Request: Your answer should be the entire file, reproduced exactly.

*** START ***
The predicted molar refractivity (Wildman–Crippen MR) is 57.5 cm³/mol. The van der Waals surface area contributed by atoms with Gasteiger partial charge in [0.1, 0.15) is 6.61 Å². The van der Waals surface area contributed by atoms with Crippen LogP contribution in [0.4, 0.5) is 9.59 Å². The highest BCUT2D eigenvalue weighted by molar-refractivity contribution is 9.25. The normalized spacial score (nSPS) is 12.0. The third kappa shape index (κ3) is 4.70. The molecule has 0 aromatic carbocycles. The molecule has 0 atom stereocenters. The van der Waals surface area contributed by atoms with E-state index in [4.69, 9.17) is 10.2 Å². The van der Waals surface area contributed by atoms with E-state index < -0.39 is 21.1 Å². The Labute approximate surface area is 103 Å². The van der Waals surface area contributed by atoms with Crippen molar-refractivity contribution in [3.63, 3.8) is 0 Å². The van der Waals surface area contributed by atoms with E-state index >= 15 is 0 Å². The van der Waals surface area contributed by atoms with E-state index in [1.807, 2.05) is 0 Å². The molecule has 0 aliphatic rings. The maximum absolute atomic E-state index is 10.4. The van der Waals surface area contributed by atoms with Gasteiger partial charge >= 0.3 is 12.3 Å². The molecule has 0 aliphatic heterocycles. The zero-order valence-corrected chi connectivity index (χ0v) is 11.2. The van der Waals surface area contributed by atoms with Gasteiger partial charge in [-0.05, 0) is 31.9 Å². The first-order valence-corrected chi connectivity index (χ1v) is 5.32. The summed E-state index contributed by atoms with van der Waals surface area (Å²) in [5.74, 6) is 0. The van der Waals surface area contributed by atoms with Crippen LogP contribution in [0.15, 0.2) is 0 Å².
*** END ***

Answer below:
The predicted molar refractivity (Wildman–Crippen MR) is 57.5 cm³/mol. The van der Waals surface area contributed by atoms with Gasteiger partial charge in [0.1, 0.15) is 6.61 Å². The van der Waals surface area contributed by atoms with Crippen LogP contribution in [0.4, 0.5) is 9.59 Å². The highest BCUT2D eigenvalue weighted by molar-refractivity contribution is 9.25. The normalized spacial score (nSPS) is 12.0. The third kappa shape index (κ3) is 4.70. The molecule has 0 aromatic carbocycles. The molecule has 0 atom stereocenters. The van der Waals surface area contributed by atoms with E-state index in [4.69, 9.17) is 10.2 Å². The van der Waals surface area contributed by atoms with E-state index < -0.39 is 21.1 Å². The Labute approximate surface area is 103 Å². The van der Waals surface area contributed by atoms with Crippen molar-refractivity contribution in [3.63, 3.8) is 0 Å². The van der Waals surface area contributed by atoms with E-state index >= 15 is 0 Å². The van der Waals surface area contributed by atoms with E-state index in [1.807, 2.05) is 0 Å². The molecule has 0 aliphatic rings. The maximum absolute atomic E-state index is 10.4. The van der Waals surface area contributed by atoms with Gasteiger partial charge >= 0.3 is 12.3 Å². The molecule has 0 aliphatic heterocycles. The zero-order valence-corrected chi connectivity index (χ0v) is 11.2. The van der Waals surface area contributed by atoms with Gasteiger partial charge in [-0.05, 0) is 31.9 Å². The first-order valence-corrected chi connectivity index (χ1v) is 5.32. The summed E-state index contributed by atoms with van der Waals surface area (Å²) in [5.74, 6) is 0. The van der Waals surface area contributed by atoms with Crippen LogP contribution in [0.15, 0.2) is 0 Å².